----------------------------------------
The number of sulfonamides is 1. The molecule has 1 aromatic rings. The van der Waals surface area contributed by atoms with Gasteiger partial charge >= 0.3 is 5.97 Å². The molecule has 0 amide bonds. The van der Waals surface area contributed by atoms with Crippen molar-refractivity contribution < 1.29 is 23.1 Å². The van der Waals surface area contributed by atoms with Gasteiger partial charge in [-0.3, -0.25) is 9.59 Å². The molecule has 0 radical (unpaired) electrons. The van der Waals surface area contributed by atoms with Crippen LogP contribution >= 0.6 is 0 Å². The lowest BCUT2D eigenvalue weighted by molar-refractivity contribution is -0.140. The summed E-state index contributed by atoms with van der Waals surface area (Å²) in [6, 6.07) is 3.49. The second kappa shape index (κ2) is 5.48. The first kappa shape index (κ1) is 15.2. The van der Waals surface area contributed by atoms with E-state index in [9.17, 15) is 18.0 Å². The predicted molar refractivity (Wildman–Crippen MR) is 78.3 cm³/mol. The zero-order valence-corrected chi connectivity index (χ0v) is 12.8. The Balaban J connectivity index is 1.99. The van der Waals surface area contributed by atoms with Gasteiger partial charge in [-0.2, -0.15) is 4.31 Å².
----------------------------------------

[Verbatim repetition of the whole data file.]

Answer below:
The number of sulfonamides is 1. The molecule has 1 aromatic rings. The van der Waals surface area contributed by atoms with Gasteiger partial charge >= 0.3 is 5.97 Å². The molecule has 0 amide bonds. The van der Waals surface area contributed by atoms with Crippen molar-refractivity contribution < 1.29 is 23.1 Å². The van der Waals surface area contributed by atoms with Gasteiger partial charge in [-0.3, -0.25) is 9.59 Å². The molecule has 0 radical (unpaired) electrons. The van der Waals surface area contributed by atoms with Crippen LogP contribution >= 0.6 is 0 Å². The lowest BCUT2D eigenvalue weighted by molar-refractivity contribution is -0.140. The summed E-state index contributed by atoms with van der Waals surface area (Å²) in [6, 6.07) is 3.49. The second kappa shape index (κ2) is 5.48. The first kappa shape index (κ1) is 15.2. The van der Waals surface area contributed by atoms with E-state index in [9.17, 15) is 18.0 Å². The predicted molar refractivity (Wildman–Crippen MR) is 78.3 cm³/mol. The zero-order valence-corrected chi connectivity index (χ0v) is 12.8. The Balaban J connectivity index is 1.99. The van der Waals surface area contributed by atoms with Gasteiger partial charge in [-0.2, -0.15) is 4.31 Å².